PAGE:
Inspecting computing The computing curriculum can be considered as built from three strands:Computer science: the scientific and practical study of computation; what can be computed, how to compute it, and how computation may be applied to the solution of problems.Information technology: concerned with how computers and telecommunications equipment work, and how they may be applied to the storage, retrieval, transmission and manipulation of data.Digital literacy: the ability to effectively, responsibly, safely and critically navigate, evaluate and create digital artefacts using a range of digital technologies.Computing

4The ICT Programmes of Study at all key stages, together with the associated Attainment Targets and Key Stage 3 statutory assessment arrangements, have been disapplied form September 2012. ICT will continue to be a National Curriculum subject, with new statutory Programmes of Study at all four key stages, from September 2014. Between 2012 and 2014 schools will not be required to change their ICT curriculum, but disapplication of the existing statutory requirements will free them up to do so if they wish.

Inspectors will expect that a broad and balanced curriculum will include the teaching of ICT (although not necessarily taught as a separate subject at all key stages).

School inspection

5Inspecting computing The School inspection handbook explains how inspections are conducted and the judgements that are made by inspectors. It contains the grade descriptors used by inspectors when making their judgements. The Framework for school inspection sets out the statutory basis for section 5 inspections.A regularly updated Subsidiary guidance document is provided to support inspection.School inspection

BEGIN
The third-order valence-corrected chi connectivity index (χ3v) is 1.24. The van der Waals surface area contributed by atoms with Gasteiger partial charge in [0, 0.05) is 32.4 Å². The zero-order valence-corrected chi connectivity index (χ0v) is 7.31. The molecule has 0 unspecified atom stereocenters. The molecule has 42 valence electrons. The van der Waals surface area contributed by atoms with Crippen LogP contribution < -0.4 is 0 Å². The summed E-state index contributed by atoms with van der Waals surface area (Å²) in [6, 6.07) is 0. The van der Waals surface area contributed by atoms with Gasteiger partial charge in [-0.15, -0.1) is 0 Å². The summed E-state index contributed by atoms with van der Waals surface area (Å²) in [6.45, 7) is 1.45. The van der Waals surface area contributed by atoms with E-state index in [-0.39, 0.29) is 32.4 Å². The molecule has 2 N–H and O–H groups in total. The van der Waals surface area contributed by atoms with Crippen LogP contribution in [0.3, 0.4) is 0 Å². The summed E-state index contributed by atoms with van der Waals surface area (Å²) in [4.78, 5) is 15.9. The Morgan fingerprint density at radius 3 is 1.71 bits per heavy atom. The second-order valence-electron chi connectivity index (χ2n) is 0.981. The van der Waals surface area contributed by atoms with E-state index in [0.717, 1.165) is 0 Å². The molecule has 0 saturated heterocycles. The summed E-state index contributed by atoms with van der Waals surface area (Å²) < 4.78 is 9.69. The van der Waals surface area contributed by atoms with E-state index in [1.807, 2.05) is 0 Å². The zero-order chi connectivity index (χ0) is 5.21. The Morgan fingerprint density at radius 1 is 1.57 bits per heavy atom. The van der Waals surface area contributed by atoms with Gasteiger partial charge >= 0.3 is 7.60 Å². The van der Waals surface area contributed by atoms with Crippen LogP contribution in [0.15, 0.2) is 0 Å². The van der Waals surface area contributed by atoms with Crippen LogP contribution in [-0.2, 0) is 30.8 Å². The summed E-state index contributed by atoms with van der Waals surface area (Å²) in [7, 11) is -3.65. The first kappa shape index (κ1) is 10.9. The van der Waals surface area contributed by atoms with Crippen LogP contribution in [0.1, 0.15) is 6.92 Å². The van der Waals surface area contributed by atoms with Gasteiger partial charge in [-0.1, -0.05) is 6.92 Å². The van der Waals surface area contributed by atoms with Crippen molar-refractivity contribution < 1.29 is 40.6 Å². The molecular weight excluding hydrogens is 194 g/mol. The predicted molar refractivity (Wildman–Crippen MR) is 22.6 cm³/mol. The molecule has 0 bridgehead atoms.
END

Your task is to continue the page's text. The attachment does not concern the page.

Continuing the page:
6Ofsted has published a revised school inspection framework and grade descriptors for implementation in September 2012.

The School inspection handbook explains how inspections are conducted and the judgements that are made by inspectors. It contains the grade descriptors used by inspectors when making their judgements.

The Framework for school inspection sets out the statutory basis for section 5 inspections.

Inspecting computing The School inspection handbook (paragraph 140) states that inspectors should consider how well leaders and managers ensure that the curriculum:is broad and balanced (in the context of the school) and meets the needs, aptitudes and interest of pupils including, if applicable, pupils in the sixth formpromotes high levels of achievement and good behaviour is effectively planned and taughtdoes not compromise pupils achievement, success or progression by inappropriately early entry to public examinationsis based at Key Stage 4 on an appropriate balance between academic and vocational courses.Evaluating the curriculum (extract)

7Quality of leadership in, and management of, the schoolInspectors should consider (paragraph 122):how well leaders and managers ensure that the curriculum:focuses on the necessary priorities for ensuring that all pupils make excellent progress in reading, writing and mathematicsis broad and balanced (in the context of the school) and meets the needs, aptitudes and interest of pupils including, if applicable, pupils in the sixth formpromotes high levels of achievement and good behaviour and successful progression to the pupils next stage of education, training or employmentpromotes the spiritual, moral, social and cultural development of all pupilsis effectively planned and taughtdoes not compromise pupils achievement, success or progression by inappropriately early entry to public examinationsis based at Key Stage 4 on an appropriate balance between academic and vocational coursesplanning in the sixth form takes account of completion rates in sixth form courses